Many of you have asked us about different things we had to give up during our debt pay down. Here is one of the lighter but serious sides of that struggle. Okay, it is really not that serious. However, it is still near and dear to my heart. I don''t know what kind of coffee you drink, but I'm a coffee snob. I love Starbucks. I know some of you consider them to be a member of the evil empire along with Wal-Mart and others. However, whether you like them or not, buying premium coffee out is expensive.
Just a tall (small size at Starbucks) black coffee at Starbucks is around $1.84 in our area. If you got one every morning of the work week (Mon.-Fri.), here is how that would breakdown:
$9.20 a week
$36.80 a month
$441.60 a year
That's almost $500 a year on coffee! I hate these type of stats . . . I mean I hate them, but they're always very sobering when it comes to money for me. Did I mention that is just a black coffee. How many of you out there get one of those carmel macchiato things? Yeah those go for like $3-5 a pop. Do the math and then give it up.
This was very hard for me to give up! Again, I'm a self admitted coffee snob. We currently have in our home kitchen repertoire:
Coffee Grinder (yes, we buy whole bean . . it's the only way to go . . try it . . you won't go back)*
Standard Coffee Machine*
*I should note here that we got these units as wedding gifts. We did not purchase them during the debt pay down.
Now once we locked down our budget, there was not much room for Starbucks runs. How did I deal with this? The same way I got through a lot of this. I got resourceful.
It's amazing how resourceful you can get when you're faced with no extra money options. Whether its coffee or a weekend trip, look for the deals, coupons, friends, family, and freebies that can help you get from Point A to Point B while still paying down your debt! i.e. coffee: I found that I could get a free cup of coffee at work, at the bank, at the grocery store, my apartment complex, and even the oil change place?!?! Basically, where ever my day took me, I could stop in for a coffee. Now some were better than others in taste, but the price was always right.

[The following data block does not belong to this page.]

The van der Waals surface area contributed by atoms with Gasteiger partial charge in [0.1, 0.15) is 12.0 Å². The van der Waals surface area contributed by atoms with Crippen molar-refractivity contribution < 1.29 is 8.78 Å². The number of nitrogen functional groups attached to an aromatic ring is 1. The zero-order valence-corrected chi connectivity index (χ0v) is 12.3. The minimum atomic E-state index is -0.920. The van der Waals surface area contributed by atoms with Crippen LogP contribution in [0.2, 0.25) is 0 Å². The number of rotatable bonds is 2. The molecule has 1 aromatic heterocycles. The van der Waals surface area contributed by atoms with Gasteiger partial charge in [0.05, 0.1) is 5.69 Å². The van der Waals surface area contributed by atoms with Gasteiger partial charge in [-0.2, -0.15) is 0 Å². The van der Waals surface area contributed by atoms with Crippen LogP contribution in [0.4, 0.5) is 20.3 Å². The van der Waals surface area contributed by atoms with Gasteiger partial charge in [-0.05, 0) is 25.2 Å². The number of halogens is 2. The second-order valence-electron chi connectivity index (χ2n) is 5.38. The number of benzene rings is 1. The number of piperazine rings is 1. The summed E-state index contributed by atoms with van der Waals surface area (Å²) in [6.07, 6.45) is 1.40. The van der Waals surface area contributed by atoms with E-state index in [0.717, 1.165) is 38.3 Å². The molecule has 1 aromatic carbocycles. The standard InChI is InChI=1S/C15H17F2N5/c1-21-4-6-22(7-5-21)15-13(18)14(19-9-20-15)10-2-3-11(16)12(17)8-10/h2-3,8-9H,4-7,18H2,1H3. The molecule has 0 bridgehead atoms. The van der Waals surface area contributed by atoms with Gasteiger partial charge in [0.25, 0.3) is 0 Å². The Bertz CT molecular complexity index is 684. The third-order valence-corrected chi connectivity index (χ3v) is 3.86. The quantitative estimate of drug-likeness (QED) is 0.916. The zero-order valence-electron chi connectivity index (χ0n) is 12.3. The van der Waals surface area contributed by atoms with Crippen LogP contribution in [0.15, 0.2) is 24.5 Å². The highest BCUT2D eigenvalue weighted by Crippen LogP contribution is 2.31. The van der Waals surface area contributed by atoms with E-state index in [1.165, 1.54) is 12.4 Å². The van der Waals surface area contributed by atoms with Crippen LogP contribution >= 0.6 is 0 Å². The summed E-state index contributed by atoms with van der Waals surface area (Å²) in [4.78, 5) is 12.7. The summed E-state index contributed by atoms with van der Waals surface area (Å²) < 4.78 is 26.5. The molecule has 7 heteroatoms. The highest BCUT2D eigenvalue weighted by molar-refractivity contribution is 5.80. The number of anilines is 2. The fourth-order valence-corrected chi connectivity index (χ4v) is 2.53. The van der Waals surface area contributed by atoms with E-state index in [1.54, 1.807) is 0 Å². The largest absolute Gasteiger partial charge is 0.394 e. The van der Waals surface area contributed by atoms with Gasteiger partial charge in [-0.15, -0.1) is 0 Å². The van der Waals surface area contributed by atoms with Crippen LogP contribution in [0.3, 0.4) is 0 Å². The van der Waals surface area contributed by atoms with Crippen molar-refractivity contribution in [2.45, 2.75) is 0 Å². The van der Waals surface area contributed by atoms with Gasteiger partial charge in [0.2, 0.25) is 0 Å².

Now, I'm not saying be a cheapskate! There is a difference in being cheap and frugal. Don't just walk in and rip people off for the heck of it. However, if you are going to work, a place of business, or errand for a real reason, then I don't think it's wrong to grab a cup of joe on the house.
Okay, we're back from my free coffee tangent! Back to making coffee at home. First, I had to buy whole bean coffee and make all of my coffee drinks at home. This proved to be a trial and error system. The easiest was regular morning coffee. I bargain shopped Kroger, Wal-Mart, . . for the cheapest whole bean bag of coffee I could find that would give me the closest coffee house experience. Living on a tight grocery budget we could not always just buy Starbucks in store. It usually came out to like $8.00 a pound at the grocery. It is amazing to me what high end coffee goes for. We had to suffer through several bags of cheap generic coffee.
I'm not sure what your coffee tastes are, but, for us, the best deal/taste was at Trader Joe's where we could get over a pound of their bottom shelf medium roast for about $4.00.
We basically gave up the other specialty drinks. You can make them, but it takes practice and is very time consuming!! The ones we would keep in the rotation:
*Since we're teachers, we usually got lots of homemade mix from students! This usually lasts us for a while and has a sentimental value.
That sure beats the heck out of instant-just-add-water while your paying down debt!! Tastes great too. Be sure to check back in with us later this week for a cool local feature on our debt journey.
Bryant and Emily Adler